Benton County Pioneer Life

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Pioneer life in the Benton Co. WA area

Old Country Traditions/ Piercing Ears Painful

Tri-City Pioneer
Sunday, 16 April 1961, page 18

No pioneers of the Tri-City region could have told you what Papa Schunneman’s first name was. Everyone called him Papa Schunneman. His wife was known as Mama Schunneman. They were from Germany. They spoke high German perfectly and their English, though spoken with a German accent, was flawless. They were both highly educated. Their home was situated about two miles up the Columbia from Pasco.

The bank of the Columbia, as this location was low, formed quite a large tract of sub-irrigated land. Papa Schunneman, being an expert mechanical engineer, and fine horticulturist, soon developed it into a productive beauty spot. The place was laid out like an Old Country German estate. The grounds and buildings reflected the refinement and good taste of old country German culture. It was an oasis in this raw untamed Western frontier desert.

Papa and Mama Schunneman had five children: Frank, Henry, Julia, Fred and Dolph.

Frank married quite a pretty girl, the only person wounded at the Indian uprising at Celilo in the 1870’s. She was accidentally shot in the leg by a careless defender. When medical aid was secured, it was necessary to amputate the leg at the knee.

Henry was the second son. He worked for the Northern Pacific at Pasco for many years.

Papa and Mama’s only daughter, Julia, was a pretty, vivacious and talented girl. Mama had trained Julia’s voice and taught her the piano and organ. Julia played the organ or piano for all the country dances. She was quite the “belle of the ball.” She married George Bowers, a wealthy stockman, who had a large “horse spread” at the mouth of the Yakima River. Her husband built her a beautiful dream house of that period. It was gorgeously furnished. The grounds were beautifully planted and landscaped. It was one of the show places of the region. Julia gave birth to a baby girl, which they christened Georgia in honor of her father. They lived very happily for several years. George Bowers was considerably older than Julia. He had been a captain in the Union Cavalry during the Civil War. He passed away about the fifth or sixth year of their marriage. It was a great shock to Julia as she and George were so happy together. About six years later she married James Clemons, a man of her own age. She had two or three daughters by this union.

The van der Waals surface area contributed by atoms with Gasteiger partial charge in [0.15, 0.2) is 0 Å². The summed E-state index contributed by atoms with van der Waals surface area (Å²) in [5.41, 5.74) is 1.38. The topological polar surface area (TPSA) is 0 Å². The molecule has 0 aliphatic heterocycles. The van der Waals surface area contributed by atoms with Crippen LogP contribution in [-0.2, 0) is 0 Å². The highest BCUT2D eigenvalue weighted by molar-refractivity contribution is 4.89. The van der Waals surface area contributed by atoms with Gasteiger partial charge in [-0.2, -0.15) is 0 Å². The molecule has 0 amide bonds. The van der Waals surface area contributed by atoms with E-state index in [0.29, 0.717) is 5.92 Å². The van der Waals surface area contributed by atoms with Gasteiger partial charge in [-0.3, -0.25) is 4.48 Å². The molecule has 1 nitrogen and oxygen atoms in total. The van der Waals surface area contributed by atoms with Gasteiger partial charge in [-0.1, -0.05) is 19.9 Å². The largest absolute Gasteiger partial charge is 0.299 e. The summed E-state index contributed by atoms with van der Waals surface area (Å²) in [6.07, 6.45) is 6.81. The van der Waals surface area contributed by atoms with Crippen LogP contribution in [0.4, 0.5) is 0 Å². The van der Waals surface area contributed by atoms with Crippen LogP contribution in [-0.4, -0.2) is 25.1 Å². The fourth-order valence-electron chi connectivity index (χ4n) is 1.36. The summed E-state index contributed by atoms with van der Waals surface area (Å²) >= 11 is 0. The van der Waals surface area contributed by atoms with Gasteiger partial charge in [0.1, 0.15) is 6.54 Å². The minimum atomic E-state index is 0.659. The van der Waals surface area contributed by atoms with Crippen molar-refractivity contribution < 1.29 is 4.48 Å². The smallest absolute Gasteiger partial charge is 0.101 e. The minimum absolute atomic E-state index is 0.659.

Fred, the third son, was the buckeroo and bronco buster of the family. He rode the range for many years. He later established a dray and transfer business in Pasco.

Dolph, the youngest child, lived with his father and mother at the old home. Papa, was older than Mama, passed away about five or six years after Julia’s marriage. Dolph took loving care of his mother who was grieved by the loss of her faithful Papa. She sought solace from her sorrow in her flower gardens and the nestings of her roller song birds. Dolph saved her life by shooting an escaped lunatic who had attacked her with a scythe while she was working in her flower gardens. Mama’s hobby for years had been raising German Roller song birds. She had given all her friends cages of these beautiful singers.

Dolph was very athletic. He was the swiftest foot racer in the entire region. He always won all the Fourth of July foot races and climbed the greased pole. He was associated with his brother Fred in the hauling and drayage business in Pasco.

Mama Schunneman was noted for expert ear piercing technique. She always attended all the pioneer quilting bees. The ladies with unpierced or grown shut lobes would have her attend to their ears. She would take her long steel hat pin, heat it red hot in the hearth of the kitchen stove, then take from her purse a small cork which had been soaked in arnica. She would deftly place this behind the ear lobe of her patient who sat with bulging eyes and drawn lips while she took the hot hat pin and thrust it through the lobe into the cork. There was a slight sizzle and a sharp sigh. The hot pin had been removed, and the cork replace in the purse. A darning needle threaded with white woolen yarn that had been soaked in arnica was thrust through the pierced hole, looped and tied with the instruction to pull the loop around every day for nine days and then remove. The children were always sent outdoors while this operation was going on. We would peek in the windows or open doors to see our mothers sitting on chairs getting punished. We perceived that it was a positive preposterous prevarication to pretend that “pride knoweth no pain.”

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